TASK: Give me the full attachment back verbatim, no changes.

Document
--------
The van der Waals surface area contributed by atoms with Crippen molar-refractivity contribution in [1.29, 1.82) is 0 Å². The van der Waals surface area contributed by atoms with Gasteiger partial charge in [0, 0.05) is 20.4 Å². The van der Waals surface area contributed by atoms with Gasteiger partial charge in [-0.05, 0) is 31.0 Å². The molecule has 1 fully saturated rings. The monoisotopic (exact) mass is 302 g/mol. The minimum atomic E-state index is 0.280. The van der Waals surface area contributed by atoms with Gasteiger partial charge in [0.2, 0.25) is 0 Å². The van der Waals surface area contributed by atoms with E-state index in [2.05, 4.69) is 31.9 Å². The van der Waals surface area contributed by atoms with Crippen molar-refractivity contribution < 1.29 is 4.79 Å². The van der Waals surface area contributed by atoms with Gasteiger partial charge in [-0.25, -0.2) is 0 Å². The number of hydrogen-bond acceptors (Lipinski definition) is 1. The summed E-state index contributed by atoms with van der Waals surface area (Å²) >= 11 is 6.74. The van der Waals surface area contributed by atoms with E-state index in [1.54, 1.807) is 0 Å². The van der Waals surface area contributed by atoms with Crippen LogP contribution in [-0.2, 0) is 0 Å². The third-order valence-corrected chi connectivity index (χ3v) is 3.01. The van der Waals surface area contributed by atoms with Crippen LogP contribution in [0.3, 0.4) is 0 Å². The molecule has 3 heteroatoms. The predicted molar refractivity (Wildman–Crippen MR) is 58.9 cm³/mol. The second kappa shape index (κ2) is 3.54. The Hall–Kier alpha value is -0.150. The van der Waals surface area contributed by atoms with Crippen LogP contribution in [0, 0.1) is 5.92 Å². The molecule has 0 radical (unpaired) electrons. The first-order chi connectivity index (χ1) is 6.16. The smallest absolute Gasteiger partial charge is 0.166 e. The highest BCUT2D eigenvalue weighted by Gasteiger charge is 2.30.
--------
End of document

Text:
The van der Waals surface area contributed by atoms with Crippen molar-refractivity contribution in [1.29, 1.82) is 0 Å². The van der Waals surface area contributed by atoms with Gasteiger partial charge in [0, 0.05) is 20.4 Å². The van der Waals surface area contributed by atoms with Gasteiger partial charge in [-0.05, 0) is 31.0 Å². The molecule has 1 fully saturated rings. The monoisotopic (exact) mass is 302 g/mol. The minimum atomic E-state index is 0.280. The van der Waals surface area contributed by atoms with Gasteiger partial charge in [0.2, 0.25) is 0 Å². The van der Waals surface area contributed by atoms with E-state index in [2.05, 4.69) is 31.9 Å². The van der Waals surface area contributed by atoms with Crippen molar-refractivity contribution < 1.29 is 4.79 Å². The van der Waals surface area contributed by atoms with Gasteiger partial charge in [-0.25, -0.2) is 0 Å². The number of hydrogen-bond acceptors (Lipinski definition) is 1. The summed E-state index contributed by atoms with van der Waals surface area (Å²) >= 11 is 6.74. The van der Waals surface area contributed by atoms with E-state index in [1.54, 1.807) is 0 Å². The van der Waals surface area contributed by atoms with Crippen LogP contribution in [-0.2, 0) is 0 Å². The third-order valence-corrected chi connectivity index (χ3v) is 3.01. The van der Waals surface area contributed by atoms with Crippen LogP contribution in [0.3, 0.4) is 0 Å². The molecule has 3 heteroatoms. The predicted molar refractivity (Wildman–Crippen MR) is 58.9 cm³/mol. The second kappa shape index (κ2) is 3.54. The Hall–Kier alpha value is -0.150. The van der Waals surface area contributed by atoms with Crippen LogP contribution in [0, 0.1) is 5.92 Å². The molecule has 0 radical (unpaired) electrons. The first-order chi connectivity index (χ1) is 6.16. The smallest absolute Gasteiger partial charge is 0.166 e. The highest BCUT2D eigenvalue weighted by Gasteiger charge is 2.30.